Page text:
- Maximizes the impact of space exploration on the challenges at home by identifying existing technologies originally developed for space exploration and applying them in innovative ways to solve global challenges.
- Incentivizes countries with space programs to open data sets, which will catalyze their own data.gov domestic initiatives as part of the Open Government Partnership.
- Provides citizens in countries without a space program an opportunity to contribute to space exploration through open source, open data, and code development.
- Promotes STEM education by encouraging students from around the world to share engage in global space exploration to create solutions for global challenges
What are some potential products of an International Space Apps Competition?
- Development of a collaborative platform to share early-stage Government technology-based innovations and receive feedback from citizens and commercial stakeholders. The platform will accelerate technology transfer by involving citizens during the initial phases of technology development projects through collaborative problem solving around a shared challenge. It will introduce creative and innovative concepts that could help to evolve government to be more efficient and effective in serving and empowering citizens.
- A tool to leverage distributed crowdsourcing analysis by citizens to help process, archive, distribute, and visualize data for space exploration related missions. Already a proven method of scientific discovery, NASA and the international space agencies will expand their use and access to additional missions and create a universal platform for community data analysis. This platform will evolve current intergovernmental efforts focused on space exploration and create a vehicle for world-wide open innovation.
- …and many more
Who is leading NASA’s involvement?
Implementation of the International Space Apps Challenge is being led by the Open Government team within the Office of the Chief Information Officer. The Open Government team will be convening a working group consisting of key stakeholders from around the agency to initially guide the effort and will be seeking international participation from other space agencies and interested organizations. The Open Government team has experience with Random Hacks of Kindness and plan to model this event after our previous success. Here’s some more information on RHoK if you are interested: http://open.nasa.gov/blog/2011/06/13/nasas-part-in-random-hacks-of-kindness/.
What form do the products take?
The Space Apps Challenge will produce open-source code that can be developed and used by civil society in all Space Apps Challenge partner countries.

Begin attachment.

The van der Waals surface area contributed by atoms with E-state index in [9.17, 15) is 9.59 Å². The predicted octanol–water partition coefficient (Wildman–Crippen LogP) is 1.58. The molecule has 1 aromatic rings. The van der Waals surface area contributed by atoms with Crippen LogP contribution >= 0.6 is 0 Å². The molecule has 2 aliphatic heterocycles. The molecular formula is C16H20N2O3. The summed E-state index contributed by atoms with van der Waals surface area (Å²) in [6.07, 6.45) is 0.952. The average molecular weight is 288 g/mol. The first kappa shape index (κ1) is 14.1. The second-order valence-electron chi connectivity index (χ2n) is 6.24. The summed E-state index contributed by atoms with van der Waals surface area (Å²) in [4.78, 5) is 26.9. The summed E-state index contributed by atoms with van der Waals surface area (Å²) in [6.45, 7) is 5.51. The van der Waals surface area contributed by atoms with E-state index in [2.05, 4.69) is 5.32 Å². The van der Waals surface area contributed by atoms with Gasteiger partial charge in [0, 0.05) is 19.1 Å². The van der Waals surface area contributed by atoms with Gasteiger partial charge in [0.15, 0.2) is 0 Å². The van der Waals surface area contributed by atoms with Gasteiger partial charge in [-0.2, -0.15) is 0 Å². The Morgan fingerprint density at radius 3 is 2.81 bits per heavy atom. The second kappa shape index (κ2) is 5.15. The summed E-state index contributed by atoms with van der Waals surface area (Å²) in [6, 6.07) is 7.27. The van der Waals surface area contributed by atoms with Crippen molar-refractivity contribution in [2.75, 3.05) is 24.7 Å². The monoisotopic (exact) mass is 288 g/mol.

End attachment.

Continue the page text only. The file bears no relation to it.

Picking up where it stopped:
Where will the event be held?
The event will be based on the Random Hacks of Kindness model which, on average, takes place twice a year in 20 cities around the world engaging more then 2000 citizens per event. Likewise, the International Space Apps Challenge will be held in cities worldwide, at simultaneous locations, to be defined based on interest.
Is this a single event or a continuing activity?
A single, two-day event, similar to a Random Hacks of Kindness event. This is not an ongoing activity.
What are the criteria for problem statement idea submissions?
We’re currently in the first phase of collecting ideas and inputs for problems. (Note that we are looking for problems that could be solved using NASA data – not as much for existing solutions.) The next phase will involve seeking subject matter experts and mapping ideas to datasets and problem owners, which will then permit the development of a final, matured problem list for the Challenge.
Please note that we are not a funding source, and this Challenge is rooted in the open, free sharing of information.
Scope of problems: Problem statements can fall into two main categories: focused on space exploration or focusing on benefiting humanity. (either locally or globally) Lots of great problems that we’re all interested in that don’t meet this criteria, but there are also some other really good venues to work on these so we’ll ask you to take them elsewhere.
Format of problems: Problems can frame a general challenge or offer new dimensions on an existing project.
Problem ownership: Problems will ideally have owners – often the person who authored the problem statement: someone who can offer guidance, more detail and validate concepts. As we take ideas and develop problem statements together, we will work to match those problems to subject matter experts who can lead the charge.
Forking encouraged: Just because someone’s already worked on a problem doesn’t mean you can’t create a new variant or start a new solution. But look carefully before you jump into something similar to what already exists and make sure there’s real value in a new statement or new approach.
Collaborations encouraged: Often the best thing we can do for a project is add diversity to the team. New collaborations add new skills and perspectives and can make a better product.
Be user-focused: Think about your users when framing problems and creating ideas.
Old problems: Problems (and solutions) will live beyond the event. Some will go inactive, and that’s fine. The archive of old problems is an interesting place to start if you’ve no other inspiration.